# Can Java lambdas reuse their named arguments to remove type declarations?

From what I have seen so far the usual way of scoring in java is by using lambda expressions. I often see Try it online used for it. My actual question comes now:

Can you reuse the name of a named lambda to define a variable, thus allowing you to remove the var? For example, normally you'd do:

f -> {var s = ""; /* rest of the code */}


Are you allowed to make f a String to save a few characters? It'd then look like this:

f -> {f = ""; /* rest of the code */}

• As for the second question, so long as it works as intended (aka, gives the correct output), there's almost no limitations aside from our standard loopholes Aug 19 at 13:07
• That helps a lot, Thanks!! Aug 19 at 13:07
• One more related thing. If my task is to print the string "Foo", I'd not be allowed to pass that string in through the lambda right? That'd be nonsensical. Aug 19 at 13:09
• @Jadefalke no, your answer needs to be self-contained in that respect. Aug 19 at 13:09
• I've removed the first question from the question, as that's the only duplicate. The second question is a legitimate question that I'm not sure has been asked before, so I've changed the focus of the question to that. Feel free to revert any changes you dislike Aug 19 at 13:14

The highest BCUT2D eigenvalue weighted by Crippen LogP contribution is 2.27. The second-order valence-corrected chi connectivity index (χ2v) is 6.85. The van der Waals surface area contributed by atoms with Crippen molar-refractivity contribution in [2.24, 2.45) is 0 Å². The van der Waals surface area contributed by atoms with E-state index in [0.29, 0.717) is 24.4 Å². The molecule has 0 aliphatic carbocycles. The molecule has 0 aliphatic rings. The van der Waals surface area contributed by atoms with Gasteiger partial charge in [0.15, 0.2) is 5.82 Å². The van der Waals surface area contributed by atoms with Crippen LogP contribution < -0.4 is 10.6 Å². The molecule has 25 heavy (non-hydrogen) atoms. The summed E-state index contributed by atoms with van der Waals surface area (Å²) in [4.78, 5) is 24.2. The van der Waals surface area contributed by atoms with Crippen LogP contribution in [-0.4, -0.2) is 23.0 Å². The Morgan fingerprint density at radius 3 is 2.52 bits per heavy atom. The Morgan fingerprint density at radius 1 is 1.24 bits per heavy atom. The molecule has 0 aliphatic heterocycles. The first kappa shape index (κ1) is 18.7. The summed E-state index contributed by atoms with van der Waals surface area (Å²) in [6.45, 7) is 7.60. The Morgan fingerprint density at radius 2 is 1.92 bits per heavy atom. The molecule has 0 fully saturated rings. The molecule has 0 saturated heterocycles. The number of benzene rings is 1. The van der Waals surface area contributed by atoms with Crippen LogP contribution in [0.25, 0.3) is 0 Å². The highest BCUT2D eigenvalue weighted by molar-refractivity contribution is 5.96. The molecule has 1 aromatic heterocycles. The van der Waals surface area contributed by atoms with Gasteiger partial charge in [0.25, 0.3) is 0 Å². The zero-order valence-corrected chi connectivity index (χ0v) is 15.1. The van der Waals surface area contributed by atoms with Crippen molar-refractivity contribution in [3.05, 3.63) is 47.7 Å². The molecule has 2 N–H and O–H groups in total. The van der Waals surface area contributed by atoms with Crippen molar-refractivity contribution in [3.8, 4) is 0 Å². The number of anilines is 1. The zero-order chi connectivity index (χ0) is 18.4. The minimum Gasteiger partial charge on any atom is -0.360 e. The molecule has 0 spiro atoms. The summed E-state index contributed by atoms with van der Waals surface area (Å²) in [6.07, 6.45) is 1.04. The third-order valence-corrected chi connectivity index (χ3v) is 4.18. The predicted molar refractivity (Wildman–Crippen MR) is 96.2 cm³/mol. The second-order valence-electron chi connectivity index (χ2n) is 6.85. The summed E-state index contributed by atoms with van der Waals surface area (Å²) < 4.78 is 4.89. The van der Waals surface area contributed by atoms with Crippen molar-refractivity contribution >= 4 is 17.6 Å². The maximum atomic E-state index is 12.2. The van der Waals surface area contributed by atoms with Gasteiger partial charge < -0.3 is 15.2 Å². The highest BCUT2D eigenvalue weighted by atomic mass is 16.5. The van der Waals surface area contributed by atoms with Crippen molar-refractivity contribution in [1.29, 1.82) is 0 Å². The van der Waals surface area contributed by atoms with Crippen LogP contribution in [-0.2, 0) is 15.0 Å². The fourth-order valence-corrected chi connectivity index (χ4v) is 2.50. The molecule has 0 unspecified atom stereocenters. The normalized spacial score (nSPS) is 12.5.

• I would say that the second shouldn't be allowed because although you're not using the value of f, you're taking advantage of its type. The input f shouldn't be mentioned anywhere in your lambda other than the parameter list because it's supposed to not even exist.
– user
Aug 19 at 13:16
• I get your point. That was my struggle in the first place. The previous answer thought it was ok. I'm a little confused right now, especially because I just scored using this method. Aug 19 at 13:33

## 1 Answer

Writing f->{/*code*/} is absolutely alright, as agreed upon in the question Dude coinheringaahing linked.

However, I would say that the second shouldn't be allowed because although you're not using the value of f, you're taking advantage of its type. In my opinion, the input f shouldn't be mentioned anywhere in your lambda other than the parameter list because it's really not even supposed to exist - it's just meant to save a byte over ()->{...}.

• Oh hang on, does Java require you to pass a string to the lambda for the answer to work? I was thinking from a JS perspective where it's work fine if you didn't pass anything. Aug 19 at 13:52
• To the answer: I believe that solves it. I'm gonna go with that now and change my answer! Aug 19 at 13:53
• @BrowncatPrograms Yes (or null, since strings are objects).
– user
Aug 19 at 14:11